E. coli pyruvate oxidase (pyruvate:ferricytochrome b1 oxidoreductase, EC 220.127.116.11) is a peripheral membrane flavoenzyme which has been purified to homogeneity. In vivo the oxidase resides on the inner surface of the cytoplasmic membrane and is coupled to the bacterial electron transport chain. In vitro, the purified oxidase requires lipids for full enzymatic activity. Previous studies have characterized the conformational and energetic coupling between the lipid-binding site(s) and the catalytic active site. The affinity of the enzyme for phospholipids and detergents is significantly enhanced when the flavoprotein is in the reduced form, i.e., in the presence of pyruvate and the required cofactor, thiamin pyrophosphate. The lipid-binding studies were hindered due to the complicating factor of the self-association of the substrate-reduced flavoprotein. In this paper, fluorescence techniques are employed to measure the binding of a detergent-like activator to the oxidase. The experiments are performed at much lower protein concentrations than previously employed, so that protein aggregation is not a problem. The chromophore on the activator, 2-(N-decyl)aminonaphthalene-6-sulfonic acid is effective at quenching the pyruvate oxidase intrinsic tryptophan fluorescence. Quenching titrations are used to obtain the binding isotherm. AT DNS concentrations less than 10(-5) M, the results show a larger amount of DNS binding to the reduced flavoprotein than to the oxidized form of the enzyme. This is the concentration range where DNS is an effective activator of the enzyme. This represents a class of binding sites specifically found on pyruvate oxidase and not apparent in other proteins such as lysozyme or aldolase. At the DNS concentration which is optimum for activation approx. 20 molecules of DNS are bound per enzyme tetramer in the absence of the substrate. The pyruvate-reduced form of the enzyme binds about 40--50 molecules of DNS per tetramer. Qualitatively, the results are similar to what was previously found for both sodium dodecyl sulfate and cetyl trimethylammonium bromide. However, in both these cases, the amount of bound detergent was nearly an order of magnitude less than the values obtained using DNS.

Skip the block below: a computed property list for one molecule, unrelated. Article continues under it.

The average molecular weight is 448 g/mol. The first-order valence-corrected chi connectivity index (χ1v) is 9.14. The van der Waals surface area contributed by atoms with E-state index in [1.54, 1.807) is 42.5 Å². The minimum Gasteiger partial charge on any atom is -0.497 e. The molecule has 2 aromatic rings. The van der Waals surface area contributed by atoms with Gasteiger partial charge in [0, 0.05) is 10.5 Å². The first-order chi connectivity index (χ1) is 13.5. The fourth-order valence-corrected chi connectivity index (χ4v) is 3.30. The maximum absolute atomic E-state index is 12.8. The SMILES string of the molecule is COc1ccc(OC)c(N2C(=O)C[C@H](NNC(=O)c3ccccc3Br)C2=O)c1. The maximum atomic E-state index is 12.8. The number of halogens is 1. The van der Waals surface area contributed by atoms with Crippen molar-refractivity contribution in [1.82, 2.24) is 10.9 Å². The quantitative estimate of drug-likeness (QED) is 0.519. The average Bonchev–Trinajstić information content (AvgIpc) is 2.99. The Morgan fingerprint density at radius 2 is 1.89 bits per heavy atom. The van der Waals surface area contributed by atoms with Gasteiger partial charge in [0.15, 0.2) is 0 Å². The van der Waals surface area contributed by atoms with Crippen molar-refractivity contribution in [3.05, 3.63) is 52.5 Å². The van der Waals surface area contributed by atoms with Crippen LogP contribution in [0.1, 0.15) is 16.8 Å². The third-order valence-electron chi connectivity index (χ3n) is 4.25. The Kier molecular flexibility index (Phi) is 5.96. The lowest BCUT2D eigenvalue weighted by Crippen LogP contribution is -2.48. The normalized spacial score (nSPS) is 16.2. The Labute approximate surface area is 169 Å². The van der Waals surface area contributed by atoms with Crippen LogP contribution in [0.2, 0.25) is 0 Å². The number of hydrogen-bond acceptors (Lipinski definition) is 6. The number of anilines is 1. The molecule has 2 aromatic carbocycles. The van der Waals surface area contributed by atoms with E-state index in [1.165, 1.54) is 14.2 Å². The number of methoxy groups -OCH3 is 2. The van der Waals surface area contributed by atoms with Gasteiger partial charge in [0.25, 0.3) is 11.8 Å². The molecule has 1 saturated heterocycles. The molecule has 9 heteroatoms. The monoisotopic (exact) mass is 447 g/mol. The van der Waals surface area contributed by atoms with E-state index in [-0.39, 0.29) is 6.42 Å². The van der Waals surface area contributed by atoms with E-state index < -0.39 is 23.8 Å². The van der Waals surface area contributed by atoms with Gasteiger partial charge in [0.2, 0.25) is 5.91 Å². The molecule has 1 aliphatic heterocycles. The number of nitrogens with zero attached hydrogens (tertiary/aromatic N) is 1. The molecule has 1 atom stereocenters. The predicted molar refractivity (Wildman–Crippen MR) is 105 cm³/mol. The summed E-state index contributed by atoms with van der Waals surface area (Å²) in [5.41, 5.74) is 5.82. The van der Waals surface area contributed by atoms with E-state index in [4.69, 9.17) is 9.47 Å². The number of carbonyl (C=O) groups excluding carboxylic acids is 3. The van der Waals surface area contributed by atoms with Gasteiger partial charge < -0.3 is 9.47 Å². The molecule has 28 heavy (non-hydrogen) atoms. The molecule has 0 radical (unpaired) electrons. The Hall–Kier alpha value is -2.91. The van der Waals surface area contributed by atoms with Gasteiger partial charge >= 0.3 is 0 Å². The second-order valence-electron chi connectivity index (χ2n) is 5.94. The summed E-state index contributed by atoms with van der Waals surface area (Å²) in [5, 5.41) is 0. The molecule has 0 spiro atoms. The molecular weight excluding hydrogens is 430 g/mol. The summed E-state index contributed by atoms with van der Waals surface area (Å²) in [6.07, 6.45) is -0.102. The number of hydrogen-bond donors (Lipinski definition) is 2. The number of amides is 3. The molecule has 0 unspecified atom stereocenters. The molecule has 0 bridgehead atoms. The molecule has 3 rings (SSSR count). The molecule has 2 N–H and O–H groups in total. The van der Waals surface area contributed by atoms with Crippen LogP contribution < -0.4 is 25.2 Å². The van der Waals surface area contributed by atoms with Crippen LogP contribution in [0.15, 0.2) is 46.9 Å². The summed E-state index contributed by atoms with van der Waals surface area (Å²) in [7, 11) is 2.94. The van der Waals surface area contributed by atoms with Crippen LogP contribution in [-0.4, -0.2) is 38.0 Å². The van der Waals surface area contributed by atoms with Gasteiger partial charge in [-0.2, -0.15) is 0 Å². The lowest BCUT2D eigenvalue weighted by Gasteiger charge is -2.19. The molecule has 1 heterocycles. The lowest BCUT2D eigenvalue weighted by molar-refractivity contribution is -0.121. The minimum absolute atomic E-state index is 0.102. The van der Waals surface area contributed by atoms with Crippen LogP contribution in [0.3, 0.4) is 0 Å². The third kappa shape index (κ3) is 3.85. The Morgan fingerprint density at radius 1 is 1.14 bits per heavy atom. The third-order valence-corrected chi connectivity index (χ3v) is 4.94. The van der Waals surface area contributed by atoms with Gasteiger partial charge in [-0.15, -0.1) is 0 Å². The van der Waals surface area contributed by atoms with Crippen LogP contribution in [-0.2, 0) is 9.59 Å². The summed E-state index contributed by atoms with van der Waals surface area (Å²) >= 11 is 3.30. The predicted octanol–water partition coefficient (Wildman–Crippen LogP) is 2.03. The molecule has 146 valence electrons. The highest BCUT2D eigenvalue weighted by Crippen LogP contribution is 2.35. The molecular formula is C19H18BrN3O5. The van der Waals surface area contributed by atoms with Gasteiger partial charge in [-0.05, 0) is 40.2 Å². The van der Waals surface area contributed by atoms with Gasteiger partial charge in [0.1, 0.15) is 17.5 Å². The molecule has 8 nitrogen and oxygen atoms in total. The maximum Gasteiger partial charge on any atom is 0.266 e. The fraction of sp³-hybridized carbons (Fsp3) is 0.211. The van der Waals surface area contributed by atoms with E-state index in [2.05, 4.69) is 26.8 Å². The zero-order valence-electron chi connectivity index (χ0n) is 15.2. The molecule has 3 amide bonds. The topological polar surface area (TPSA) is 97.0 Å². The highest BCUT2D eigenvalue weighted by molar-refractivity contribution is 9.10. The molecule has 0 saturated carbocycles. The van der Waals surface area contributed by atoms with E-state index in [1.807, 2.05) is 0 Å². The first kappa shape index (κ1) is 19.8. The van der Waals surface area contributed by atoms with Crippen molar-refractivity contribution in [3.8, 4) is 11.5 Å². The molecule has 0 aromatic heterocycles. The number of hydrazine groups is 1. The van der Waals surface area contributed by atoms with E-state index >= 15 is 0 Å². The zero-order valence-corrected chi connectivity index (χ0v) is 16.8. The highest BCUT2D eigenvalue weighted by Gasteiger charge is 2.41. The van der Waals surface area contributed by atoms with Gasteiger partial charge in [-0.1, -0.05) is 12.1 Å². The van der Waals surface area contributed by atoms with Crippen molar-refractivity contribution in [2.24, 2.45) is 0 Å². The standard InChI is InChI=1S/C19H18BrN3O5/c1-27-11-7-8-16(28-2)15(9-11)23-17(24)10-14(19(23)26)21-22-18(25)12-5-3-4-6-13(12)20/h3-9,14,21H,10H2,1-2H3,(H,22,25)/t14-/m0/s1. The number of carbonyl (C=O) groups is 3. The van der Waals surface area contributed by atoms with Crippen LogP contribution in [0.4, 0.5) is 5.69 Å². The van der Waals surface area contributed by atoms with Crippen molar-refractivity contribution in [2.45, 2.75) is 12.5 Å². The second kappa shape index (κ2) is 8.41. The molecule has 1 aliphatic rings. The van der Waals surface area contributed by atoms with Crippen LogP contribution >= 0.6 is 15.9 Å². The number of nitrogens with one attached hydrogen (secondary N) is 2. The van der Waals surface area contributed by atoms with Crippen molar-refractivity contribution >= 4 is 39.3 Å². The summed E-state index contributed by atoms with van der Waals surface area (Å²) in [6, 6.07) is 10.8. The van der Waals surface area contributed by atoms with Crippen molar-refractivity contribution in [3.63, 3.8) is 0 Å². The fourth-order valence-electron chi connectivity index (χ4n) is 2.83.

|Original language||English (US)|
|Number of pages||9|
|Journal||BBA - Biochimica et Biophysica Acta|
|State||Published - Sep 9 1980|
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